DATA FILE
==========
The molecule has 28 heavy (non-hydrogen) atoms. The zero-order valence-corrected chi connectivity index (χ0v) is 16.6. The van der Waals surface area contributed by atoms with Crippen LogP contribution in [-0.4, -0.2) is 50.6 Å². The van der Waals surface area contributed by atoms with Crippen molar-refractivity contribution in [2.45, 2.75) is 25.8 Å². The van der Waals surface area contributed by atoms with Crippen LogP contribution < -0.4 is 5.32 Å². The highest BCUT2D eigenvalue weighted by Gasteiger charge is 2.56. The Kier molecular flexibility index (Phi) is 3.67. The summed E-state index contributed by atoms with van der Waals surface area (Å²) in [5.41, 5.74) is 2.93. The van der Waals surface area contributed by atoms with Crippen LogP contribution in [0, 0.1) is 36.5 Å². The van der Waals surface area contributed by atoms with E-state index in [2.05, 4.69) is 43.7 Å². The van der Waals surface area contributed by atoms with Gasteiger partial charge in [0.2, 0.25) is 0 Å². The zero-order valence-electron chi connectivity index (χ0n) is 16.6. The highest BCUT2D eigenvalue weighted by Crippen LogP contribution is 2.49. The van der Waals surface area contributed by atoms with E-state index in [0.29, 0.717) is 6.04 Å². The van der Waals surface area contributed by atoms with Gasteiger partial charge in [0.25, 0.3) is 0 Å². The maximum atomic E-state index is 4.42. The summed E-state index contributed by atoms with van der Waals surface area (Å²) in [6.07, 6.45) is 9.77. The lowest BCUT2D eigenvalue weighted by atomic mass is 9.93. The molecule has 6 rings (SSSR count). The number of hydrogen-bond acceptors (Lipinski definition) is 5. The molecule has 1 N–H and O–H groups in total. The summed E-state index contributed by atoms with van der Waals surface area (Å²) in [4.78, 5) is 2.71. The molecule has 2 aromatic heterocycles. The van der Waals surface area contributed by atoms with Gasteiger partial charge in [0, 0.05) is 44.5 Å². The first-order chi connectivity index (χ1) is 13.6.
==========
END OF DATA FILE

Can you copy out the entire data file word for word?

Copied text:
The molecule has 28 heavy (non-hydrogen) atoms. The zero-order valence-corrected chi connectivity index (χ0v) is 16.6. The van der Waals surface area contributed by atoms with Crippen LogP contribution in [-0.4, -0.2) is 50.6 Å². The van der Waals surface area contributed by atoms with Crippen molar-refractivity contribution in [2.45, 2.75) is 25.8 Å². The van der Waals surface area contributed by atoms with Crippen LogP contribution < -0.4 is 5.32 Å². The highest BCUT2D eigenvalue weighted by Gasteiger charge is 2.56. The Kier molecular flexibility index (Phi) is 3.67. The summed E-state index contributed by atoms with van der Waals surface area (Å²) in [5.41, 5.74) is 2.93. The van der Waals surface area contributed by atoms with Crippen LogP contribution in [0, 0.1) is 36.5 Å². The van der Waals surface area contributed by atoms with E-state index in [2.05, 4.69) is 43.7 Å². The van der Waals surface area contributed by atoms with Gasteiger partial charge in [0.2, 0.25) is 0 Å². The zero-order valence-electron chi connectivity index (χ0n) is 16.6. The highest BCUT2D eigenvalue weighted by Crippen LogP contribution is 2.49. The van der Waals surface area contributed by atoms with E-state index in [0.29, 0.717) is 6.04 Å². The van der Waals surface area contributed by atoms with Gasteiger partial charge in [0.25, 0.3) is 0 Å². The maximum atomic E-state index is 4.42. The summed E-state index contributed by atoms with van der Waals surface area (Å²) in [6.07, 6.45) is 9.77. The lowest BCUT2D eigenvalue weighted by atomic mass is 9.93. The molecule has 6 rings (SSSR count). The number of hydrogen-bond acceptors (Lipinski definition) is 5. The molecule has 1 N–H and O–H groups in total. The summed E-state index contributed by atoms with van der Waals surface area (Å²) in [4.78, 5) is 2.71. The molecule has 2 aromatic heterocycles. The van der Waals surface area contributed by atoms with Gasteiger partial charge in [0, 0.05) is 44.5 Å². The first-order chi connectivity index (χ1) is 13.6.